Good morning, Five Minute Families. Did you know that every year May 18th is celebrated as the national No Dirty Dishes Day?
Apparently, according, to ‘time and date dot com,’ it is “a day you could celebrate by either not washing any dirty dishes or by washing all the dishes you can!”
Some families we know never go to sleep without a fully clean kitchen; others are washing dishes as they are needed. Either way, routine rules how you clean (or don’t clean) your dishes, and routine versus rut is what we want to discuss today.
As our pastor discussed the end of Mark chapter 10 and the blind beggar who sat every day on the side of the road, he mentioned how we should not get into ruts in our lives, especially in our relationship with the Lord. He used the words rut and routine interchangeably. I agree with the rut part but not the routine part, especially as a mom. A rut is “a habit or pattern of behavior that has become dull and unproductive but is hard to change.” We all get into ruts; Collins Dictionary says, “If you say that someone is in a rut, you disapprove of the fact that they have become fixed in their way of thinking and doing things, and find it difficult to change.” Basically, we can all agree that ruts are bad.
Ruts are not routines, however. Routines allow a family to consistently get needed tasks done. Jesus kept the routine of going to the synagogue as seen in Luke 4:16. Routines allow us to keep the family home organized, help everyone to know what is expected of them, and keep us from getting complacent or lazy. As one of our kids said, “Having no routine is not good because you never know what is going to happen next.” Research shows that children feel more secure and stable when their lives have routine.
So, how do we distinguish between rut and routine, especially for the family members who love spontaneity? Ask yourselves these questions:
- Have healthy choices flown out the window?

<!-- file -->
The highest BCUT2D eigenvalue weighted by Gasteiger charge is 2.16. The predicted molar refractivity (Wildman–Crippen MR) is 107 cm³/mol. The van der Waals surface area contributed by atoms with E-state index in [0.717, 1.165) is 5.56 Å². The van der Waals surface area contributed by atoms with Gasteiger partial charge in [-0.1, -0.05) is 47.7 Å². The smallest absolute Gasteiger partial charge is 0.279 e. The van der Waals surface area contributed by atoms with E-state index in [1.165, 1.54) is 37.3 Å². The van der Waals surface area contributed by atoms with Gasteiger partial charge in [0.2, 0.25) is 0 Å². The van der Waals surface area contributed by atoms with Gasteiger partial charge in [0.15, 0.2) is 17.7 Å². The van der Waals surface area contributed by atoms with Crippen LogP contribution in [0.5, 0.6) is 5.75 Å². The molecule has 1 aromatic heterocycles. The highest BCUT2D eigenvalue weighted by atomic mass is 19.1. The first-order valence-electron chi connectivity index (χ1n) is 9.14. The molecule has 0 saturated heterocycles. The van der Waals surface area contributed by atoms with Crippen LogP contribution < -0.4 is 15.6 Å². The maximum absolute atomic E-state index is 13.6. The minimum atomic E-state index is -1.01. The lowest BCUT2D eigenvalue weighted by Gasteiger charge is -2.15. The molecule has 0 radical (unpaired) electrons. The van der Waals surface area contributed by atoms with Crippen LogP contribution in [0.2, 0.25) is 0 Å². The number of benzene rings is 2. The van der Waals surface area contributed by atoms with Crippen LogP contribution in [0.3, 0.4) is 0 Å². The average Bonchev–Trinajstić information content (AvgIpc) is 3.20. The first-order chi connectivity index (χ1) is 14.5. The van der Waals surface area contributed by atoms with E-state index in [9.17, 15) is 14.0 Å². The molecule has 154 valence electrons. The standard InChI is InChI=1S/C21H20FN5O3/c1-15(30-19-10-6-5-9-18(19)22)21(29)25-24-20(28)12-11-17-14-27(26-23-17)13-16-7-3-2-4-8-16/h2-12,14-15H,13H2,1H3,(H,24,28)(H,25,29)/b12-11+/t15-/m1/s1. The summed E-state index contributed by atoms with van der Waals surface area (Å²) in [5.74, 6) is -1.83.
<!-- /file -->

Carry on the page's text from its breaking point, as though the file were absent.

- Are you simply satisfied and unwillingly to change things?
- Are you making any progress toward your goals?
- Or, have you failed to set goals?
- And, finally, do your family members get frustrated with you for your unwillingness to be flexible?
If you are in a rut or simply lacking in routine, start with the five-minute family five-minute concept. Just as we suggest you begin investing in your family five minutes a day, invest in your routines five minutes a day. To establish good routines that are rut-resistant, here are our five suggestions:
- Don’t make everything routine, especially if you have someone in the family who loves surprises and enjoys changing things up. Choose only those necessary tasks that will make everyone’s life run more smoothly and work on those first. And, we must recognize that ruts are never good in our relationship with Christ, so make sure routines enhance your family’s Christian growth.
- Discuss with each family member when they feel most inspired or energetic. Allow for personal differences, and plan certain routines around each person’s peak times if possible. For example, we homeschool. One of my sons hates algebra and he also hates mornings. He learns more and is less argumentative if I let him start his algebra later in his school day.
- Make small changes to establish a new routine. For instance, instead of making an entire new schedule for the day, choose one time of day and focus there; you could choose to get a good bedtime routine in place to help with both bedtime AND the following morning rush. When you accomplish that, congratulate yourselves and celebrate together.
- Make a plan but allow for flexible time changes and day restructuring. Another homeschooling example is that I follow the same routine for each child’s subjects. However, one of my younger sons really wants to start with science. I use his desire to do science as an incentive to get his other subjects done in a timely fashion. And, every once in a while, I switch it up and start with science, simply to put a smile on his face.
- And, last, to avoid ruts AND especially for the spontaneous family member, have crazy days, like the National No Dirty Dishes Day.
Be kind to each other as you establish new routines and climb out of some of the ruts you may be experiencing. Don’t be rude or judgmental if you think someone in the family (or the entire family) is in a rut. Identify what might be a rut for you, embrace the positives of routine, and be willing to be spontaneous sometimes.
Remember as our fifteen-year-old said, “As long as you don’t become a Routine Zombie, you’ll be fine.” Thanks for joining us today, and we hope that the Lord will help you live life and live it more abundantly. Be blessed!